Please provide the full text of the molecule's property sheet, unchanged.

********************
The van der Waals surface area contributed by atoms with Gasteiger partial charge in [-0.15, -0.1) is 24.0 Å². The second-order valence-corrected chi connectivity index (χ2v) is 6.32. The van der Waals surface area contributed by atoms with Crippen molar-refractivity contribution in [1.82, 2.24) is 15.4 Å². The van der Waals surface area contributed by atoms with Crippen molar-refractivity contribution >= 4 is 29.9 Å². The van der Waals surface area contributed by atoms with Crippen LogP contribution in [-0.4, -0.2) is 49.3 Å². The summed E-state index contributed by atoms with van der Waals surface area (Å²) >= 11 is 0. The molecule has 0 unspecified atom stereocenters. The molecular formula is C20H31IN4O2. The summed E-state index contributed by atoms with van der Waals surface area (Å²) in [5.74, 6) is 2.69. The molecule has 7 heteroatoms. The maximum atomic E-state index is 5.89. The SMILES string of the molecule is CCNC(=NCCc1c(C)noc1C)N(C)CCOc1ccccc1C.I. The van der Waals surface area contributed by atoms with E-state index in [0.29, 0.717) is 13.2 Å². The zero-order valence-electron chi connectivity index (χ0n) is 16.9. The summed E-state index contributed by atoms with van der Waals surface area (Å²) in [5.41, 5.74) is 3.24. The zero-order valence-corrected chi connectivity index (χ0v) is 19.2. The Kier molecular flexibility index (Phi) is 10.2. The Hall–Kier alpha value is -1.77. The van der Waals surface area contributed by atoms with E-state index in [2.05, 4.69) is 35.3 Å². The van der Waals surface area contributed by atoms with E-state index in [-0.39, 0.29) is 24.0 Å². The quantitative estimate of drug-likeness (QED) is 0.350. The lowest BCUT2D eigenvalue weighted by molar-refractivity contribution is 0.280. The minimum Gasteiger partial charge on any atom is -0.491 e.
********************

The van der Waals surface area contributed by atoms with Gasteiger partial charge in [-0.15, -0.1) is 24.0 Å². The second-order valence-corrected chi connectivity index (χ2v) is 6.32. The van der Waals surface area contributed by atoms with Crippen molar-refractivity contribution in [1.82, 2.24) is 15.4 Å². The van der Waals surface area contributed by atoms with Crippen molar-refractivity contribution >= 4 is 29.9 Å². The van der Waals surface area contributed by atoms with Crippen LogP contribution in [-0.4, -0.2) is 49.3 Å². The summed E-state index contributed by atoms with van der Waals surface area (Å²) >= 11 is 0. The molecule has 0 unspecified atom stereocenters. The molecular formula is C20H31IN4O2. The summed E-state index contributed by atoms with van der Waals surface area (Å²) in [5.74, 6) is 2.69. The molecule has 7 heteroatoms. The maximum atomic E-state index is 5.89. The SMILES string of the molecule is CCNC(=NCCc1c(C)noc1C)N(C)CCOc1ccccc1C.I. The van der Waals surface area contributed by atoms with E-state index in [0.29, 0.717) is 13.2 Å². The zero-order valence-electron chi connectivity index (χ0n) is 16.9. The summed E-state index contributed by atoms with van der Waals surface area (Å²) in [5.41, 5.74) is 3.24. The zero-order valence-corrected chi connectivity index (χ0v) is 19.2. The Kier molecular flexibility index (Phi) is 10.2. The Hall–Kier alpha value is -1.77. The van der Waals surface area contributed by atoms with E-state index in [2.05, 4.69) is 35.3 Å². The van der Waals surface area contributed by atoms with E-state index in [-0.39, 0.29) is 24.0 Å². The quantitative estimate of drug-likeness (QED) is 0.350. The lowest BCUT2D eigenvalue weighted by molar-refractivity contribution is 0.280. The minimum Gasteiger partial charge on any atom is -0.491 e.